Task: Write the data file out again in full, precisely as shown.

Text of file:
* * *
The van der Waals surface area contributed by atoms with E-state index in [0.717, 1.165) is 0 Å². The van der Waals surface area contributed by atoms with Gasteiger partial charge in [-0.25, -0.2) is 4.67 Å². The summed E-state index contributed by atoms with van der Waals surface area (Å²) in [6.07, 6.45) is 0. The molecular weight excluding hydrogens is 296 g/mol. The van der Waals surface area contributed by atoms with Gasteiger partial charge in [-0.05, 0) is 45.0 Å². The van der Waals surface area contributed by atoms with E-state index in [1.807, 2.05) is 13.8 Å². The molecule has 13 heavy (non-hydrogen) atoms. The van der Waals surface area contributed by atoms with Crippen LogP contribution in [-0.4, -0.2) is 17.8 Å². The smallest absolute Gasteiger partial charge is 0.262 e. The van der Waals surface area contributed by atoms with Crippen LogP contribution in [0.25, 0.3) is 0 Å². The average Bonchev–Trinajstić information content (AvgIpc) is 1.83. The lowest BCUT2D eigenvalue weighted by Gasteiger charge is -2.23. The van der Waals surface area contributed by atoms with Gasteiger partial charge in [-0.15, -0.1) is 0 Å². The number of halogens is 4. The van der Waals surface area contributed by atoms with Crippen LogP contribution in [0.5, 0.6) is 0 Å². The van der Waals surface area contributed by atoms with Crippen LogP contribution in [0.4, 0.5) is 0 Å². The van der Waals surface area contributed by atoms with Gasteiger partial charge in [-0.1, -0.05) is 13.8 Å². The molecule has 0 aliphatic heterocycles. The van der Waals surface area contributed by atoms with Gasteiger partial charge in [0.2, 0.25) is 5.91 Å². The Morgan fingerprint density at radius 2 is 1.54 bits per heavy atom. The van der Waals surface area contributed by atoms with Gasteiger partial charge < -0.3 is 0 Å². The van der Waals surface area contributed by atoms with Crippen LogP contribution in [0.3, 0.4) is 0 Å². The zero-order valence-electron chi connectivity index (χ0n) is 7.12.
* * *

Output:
The van der Waals surface area contributed by atoms with E-state index in [0.717, 1.165) is 0 Å². The van der Waals surface area contributed by atoms with Gasteiger partial charge in [-0.25, -0.2) is 4.67 Å². The summed E-state index contributed by atoms with van der Waals surface area (Å²) in [6.07, 6.45) is 0. The molecular weight excluding hydrogens is 296 g/mol. The van der Waals surface area contributed by atoms with Gasteiger partial charge in [-0.05, 0) is 45.0 Å². The van der Waals surface area contributed by atoms with E-state index in [1.807, 2.05) is 13.8 Å². The molecule has 13 heavy (non-hydrogen) atoms. The van der Waals surface area contributed by atoms with Crippen LogP contribution in [-0.4, -0.2) is 17.8 Å². The smallest absolute Gasteiger partial charge is 0.262 e. The van der Waals surface area contributed by atoms with Crippen LogP contribution in [0.25, 0.3) is 0 Å². The average Bonchev–Trinajstić information content (AvgIpc) is 1.83. The lowest BCUT2D eigenvalue weighted by Gasteiger charge is -2.23. The van der Waals surface area contributed by atoms with Gasteiger partial charge in [-0.15, -0.1) is 0 Å². The number of halogens is 4. The van der Waals surface area contributed by atoms with Crippen LogP contribution in [0.5, 0.6) is 0 Å². The van der Waals surface area contributed by atoms with Crippen LogP contribution in [0.4, 0.5) is 0 Å². The van der Waals surface area contributed by atoms with Gasteiger partial charge in [-0.1, -0.05) is 13.8 Å². The molecule has 0 aliphatic heterocycles. The van der Waals surface area contributed by atoms with Gasteiger partial charge in [0.2, 0.25) is 5.91 Å². The Morgan fingerprint density at radius 2 is 1.54 bits per heavy atom. The van der Waals surface area contributed by atoms with Gasteiger partial charge < -0.3 is 0 Å². The van der Waals surface area contributed by atoms with Crippen LogP contribution in [0.3, 0.4) is 0 Å². The zero-order valence-electron chi connectivity index (χ0n) is 7.12.